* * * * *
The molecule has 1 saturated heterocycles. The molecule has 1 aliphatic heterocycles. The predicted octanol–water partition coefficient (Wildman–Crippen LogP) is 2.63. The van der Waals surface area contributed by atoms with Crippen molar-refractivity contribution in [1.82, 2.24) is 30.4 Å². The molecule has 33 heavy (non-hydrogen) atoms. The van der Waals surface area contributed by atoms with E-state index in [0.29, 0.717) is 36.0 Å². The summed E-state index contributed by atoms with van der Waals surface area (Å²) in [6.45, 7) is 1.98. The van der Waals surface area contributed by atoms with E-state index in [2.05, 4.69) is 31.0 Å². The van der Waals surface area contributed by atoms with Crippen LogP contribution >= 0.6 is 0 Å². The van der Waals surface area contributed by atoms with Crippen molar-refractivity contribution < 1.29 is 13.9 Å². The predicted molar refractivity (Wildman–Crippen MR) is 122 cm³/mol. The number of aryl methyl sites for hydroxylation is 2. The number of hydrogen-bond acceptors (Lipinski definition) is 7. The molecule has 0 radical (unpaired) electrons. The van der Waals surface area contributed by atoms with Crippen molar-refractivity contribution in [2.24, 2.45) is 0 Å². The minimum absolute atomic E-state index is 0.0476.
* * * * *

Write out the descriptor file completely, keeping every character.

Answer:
The molecule has 1 saturated heterocycles. The molecule has 1 aliphatic heterocycles. The predicted octanol–water partition coefficient (Wildman–Crippen LogP) is 2.63. The van der Waals surface area contributed by atoms with Crippen molar-refractivity contribution in [1.82, 2.24) is 30.4 Å². The molecule has 33 heavy (non-hydrogen) atoms. The van der Waals surface area contributed by atoms with E-state index in [0.29, 0.717) is 36.0 Å². The summed E-state index contributed by atoms with van der Waals surface area (Å²) in [6.45, 7) is 1.98. The van der Waals surface area contributed by atoms with E-state index in [2.05, 4.69) is 31.0 Å². The van der Waals surface area contributed by atoms with Crippen LogP contribution >= 0.6 is 0 Å². The van der Waals surface area contributed by atoms with Crippen molar-refractivity contribution < 1.29 is 13.9 Å². The predicted molar refractivity (Wildman–Crippen MR) is 122 cm³/mol. The number of aryl methyl sites for hydroxylation is 2. The number of hydrogen-bond acceptors (Lipinski definition) is 7. The molecule has 0 radical (unpaired) electrons. The van der Waals surface area contributed by atoms with Crippen molar-refractivity contribution in [2.24, 2.45) is 0 Å². The minimum absolute atomic E-state index is 0.0476.